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Thread: Stammer or Stutter?

  1. #1
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    Default Stammer or Stutter?

    Are these words interchangeable or do they mean different things?

    I saw an old comment on a NYTimes article online:

    I was an absolutely chronic stammerer. This should not be confused with stutering. Does the psychiatrist group both of these ailments together? Maybe they should be. Are they related? I don’t know. With stammering the speaker gets “stuck” with a sound, usually a consonant. He will try in vain to get out the word but all he is faced with is silence. His face contorts as he tries and tries to say the word. The more self conscious he gets the worse it is. Stuttering is when the consonant or other sound is repeated over and over until the word come out. Like, c,c,c,c,c,c an you c, c,c,c, c,c , come over to play?

    A stammer will be, the k (long pause while trying to get out the sound) ichen is right through that door.
    Another mentioning of the difference
    Stutter, in the US, can sometimes be a medical or psychological condition you are born with and be chronic, whereas stammer happens when you are upset or surprised.
    I always thought they meant the same thing, except for stammer being the English (U.K) term and the other more common in North America. Also thought stammer was more formal to use.

    I could never say stutter; too many t's in there for me. Stammer is much easier. So would using stammer be correct in everyday cases? I don't want to give something the wrong impression about my speech impediment if these words have different meanings.

  2. #2
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    Stuttering (US) and stammering (UK) are the same thing - a chronic condition. In the UK, the word stuttering is also used, though less frequently.

    The distinctions made in the article seem like colloquialisms to me.

    As for the "c,c,c,c,c,c an you c, c,c,c, c,c , come over to play" vs "k (long pause while trying to get out the sound) ichen", I prefer the terms repetitions and blocks.
    Last edited by Otorongo; 08-13-2009 at 05:21 PM.

  3. #3
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    Yes, what Otorongo said. Stuttering is used in the USA, and Stammering in the UK. It is the same condition, just different terms for different parts of the world.

    c-c-c-c-c is repetition, and k with a long pause is a block. Blocks can also be silent, when you open your mouth and nothing comes out for awhile. Repetitions can also be whole word, like "can can can can can you come over...".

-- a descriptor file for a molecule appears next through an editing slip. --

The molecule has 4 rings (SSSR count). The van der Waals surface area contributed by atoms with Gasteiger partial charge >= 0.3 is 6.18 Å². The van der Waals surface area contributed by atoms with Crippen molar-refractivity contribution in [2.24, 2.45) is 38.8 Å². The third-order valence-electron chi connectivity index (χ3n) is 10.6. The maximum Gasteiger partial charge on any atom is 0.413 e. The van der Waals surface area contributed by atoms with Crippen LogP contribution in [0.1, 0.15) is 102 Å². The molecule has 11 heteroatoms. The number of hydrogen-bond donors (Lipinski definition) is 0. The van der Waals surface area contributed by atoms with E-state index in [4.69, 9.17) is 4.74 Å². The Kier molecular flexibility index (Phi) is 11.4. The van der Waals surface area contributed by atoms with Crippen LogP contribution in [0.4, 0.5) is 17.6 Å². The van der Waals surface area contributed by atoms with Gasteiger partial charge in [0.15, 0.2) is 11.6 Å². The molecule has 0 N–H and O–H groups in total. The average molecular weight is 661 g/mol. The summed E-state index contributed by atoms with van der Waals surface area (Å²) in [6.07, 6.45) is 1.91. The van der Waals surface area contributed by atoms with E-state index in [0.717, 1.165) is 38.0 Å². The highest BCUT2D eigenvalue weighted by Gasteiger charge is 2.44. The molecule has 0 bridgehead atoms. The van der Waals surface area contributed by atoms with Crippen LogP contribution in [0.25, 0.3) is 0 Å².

4. #4
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    Thanks for the insight on the two terms.

  5. #5
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    when I talk about my stammering, I prefer to use the words 'speech difficulty'

  6. #6

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    I always thought they meant the same thing to. I prefer the word stutter to stammer so most of the time I will use that. On occasion though if I'm trying to explain to someone that I have a speech problem I will call it a stammer as I find that a little bit easier to say.

    On the stuttering forum I will occasionally see some people refer to the problem as studdering. Does anyone know anything about this?

  7. #7
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    Quote Originally Posted by Box of Clocks View Post
    On the stuttering forum I will occasionally see some people refer to the problem as studdering. Does anyone know anything about this?
    Isn't studdering like how people spell ridiculous "rediculous"? Seems to be a common spelling error rather than a difference in meaning.

  8. #8
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    Quote Originally Posted by bebop View Post
    I could never say stutter; too many t's in there for me. Stammer is much easier.
    Saying stutter is easier for me, because I get really stuck on the m's.

    I kinda knew the difference between a stammer and stutter, but this clears it up a bit. I stutter AND stammer so I don't have to specify, which I guess is a plus!

  9. #9

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    Quote Originally Posted by bebop View Post
    Isn't studdering like how people spell ridiculous "rediculous"? Seems to be a common spelling error rather than a difference in meaning.
    I think your probably right. I have only ever seen people say studdering/studder on the net. I have never actually heard anyone say it so that supports what you are saying about it just being a spelling error.

  10. #10

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    I thought that stammering and stuttering were simply two words for the same thing, one British, one American. It's a bit like "defence" and "defense".
    You English speakers should agree between yourself. Otherwise how can we reasonably learn english.
    If it continues like this, I will write in Finnish in this forum. At least, I know how many "n"s there are in the word.

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